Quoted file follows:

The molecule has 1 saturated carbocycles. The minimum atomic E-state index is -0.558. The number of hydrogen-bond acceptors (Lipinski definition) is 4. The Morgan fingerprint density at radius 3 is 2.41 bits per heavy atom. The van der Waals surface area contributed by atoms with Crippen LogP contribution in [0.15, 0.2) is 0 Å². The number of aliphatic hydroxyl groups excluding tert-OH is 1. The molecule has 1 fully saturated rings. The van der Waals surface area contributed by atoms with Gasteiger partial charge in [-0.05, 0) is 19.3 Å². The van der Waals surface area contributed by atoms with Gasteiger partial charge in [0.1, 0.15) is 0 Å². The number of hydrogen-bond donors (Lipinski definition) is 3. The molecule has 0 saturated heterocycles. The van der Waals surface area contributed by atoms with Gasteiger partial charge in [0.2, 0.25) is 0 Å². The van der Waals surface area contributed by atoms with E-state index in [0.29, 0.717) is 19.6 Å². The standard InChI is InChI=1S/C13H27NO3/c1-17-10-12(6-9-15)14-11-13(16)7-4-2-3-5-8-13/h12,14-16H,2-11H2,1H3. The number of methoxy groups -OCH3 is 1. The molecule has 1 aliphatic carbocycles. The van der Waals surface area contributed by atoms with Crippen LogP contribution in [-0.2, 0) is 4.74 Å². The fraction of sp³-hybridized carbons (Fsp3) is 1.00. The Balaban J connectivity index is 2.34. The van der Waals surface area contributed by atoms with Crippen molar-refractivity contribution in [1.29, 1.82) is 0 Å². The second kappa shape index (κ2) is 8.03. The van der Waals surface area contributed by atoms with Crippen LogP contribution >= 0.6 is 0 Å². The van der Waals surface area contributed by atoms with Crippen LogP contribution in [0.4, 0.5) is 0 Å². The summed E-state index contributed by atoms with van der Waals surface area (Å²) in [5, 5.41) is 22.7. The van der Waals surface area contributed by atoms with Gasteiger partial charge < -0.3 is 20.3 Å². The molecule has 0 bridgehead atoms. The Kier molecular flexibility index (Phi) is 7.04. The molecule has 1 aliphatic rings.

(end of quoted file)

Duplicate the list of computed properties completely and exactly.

The molecule has 1 saturated carbocycles. The minimum atomic E-state index is -0.558. The number of hydrogen-bond acceptors (Lipinski definition) is 4. The Morgan fingerprint density at radius 3 is 2.41 bits per heavy atom. The van der Waals surface area contributed by atoms with Crippen LogP contribution in [0.15, 0.2) is 0 Å². The number of aliphatic hydroxyl groups excluding tert-OH is 1. The molecule has 1 fully saturated rings. The van der Waals surface area contributed by atoms with Gasteiger partial charge in [-0.05, 0) is 19.3 Å². The van der Waals surface area contributed by atoms with Gasteiger partial charge in [0.1, 0.15) is 0 Å². The number of hydrogen-bond donors (Lipinski definition) is 3. The molecule has 0 saturated heterocycles. The van der Waals surface area contributed by atoms with Gasteiger partial charge in [0.2, 0.25) is 0 Å². The van der Waals surface area contributed by atoms with E-state index in [0.29, 0.717) is 19.6 Å². The standard InChI is InChI=1S/C13H27NO3/c1-17-10-12(6-9-15)14-11-13(16)7-4-2-3-5-8-13/h12,14-16H,2-11H2,1H3. The number of methoxy groups -OCH3 is 1. The molecule has 1 aliphatic carbocycles. The van der Waals surface area contributed by atoms with Crippen LogP contribution in [-0.2, 0) is 4.74 Å². The fraction of sp³-hybridized carbons (Fsp3) is 1.00. The Balaban J connectivity index is 2.34. The van der Waals surface area contributed by atoms with Crippen molar-refractivity contribution in [1.29, 1.82) is 0 Å². The second kappa shape index (κ2) is 8.03. The van der Waals surface area contributed by atoms with Crippen LogP contribution >= 0.6 is 0 Å². The van der Waals surface area contributed by atoms with Crippen LogP contribution in [0.4, 0.5) is 0 Å². The summed E-state index contributed by atoms with van der Waals surface area (Å²) in [5, 5.41) is 22.7. The van der Waals surface area contributed by atoms with Gasteiger partial charge < -0.3 is 20.3 Å². The molecule has 0 bridgehead atoms. The Kier molecular flexibility index (Phi) is 7.04. The molecule has 1 aliphatic rings.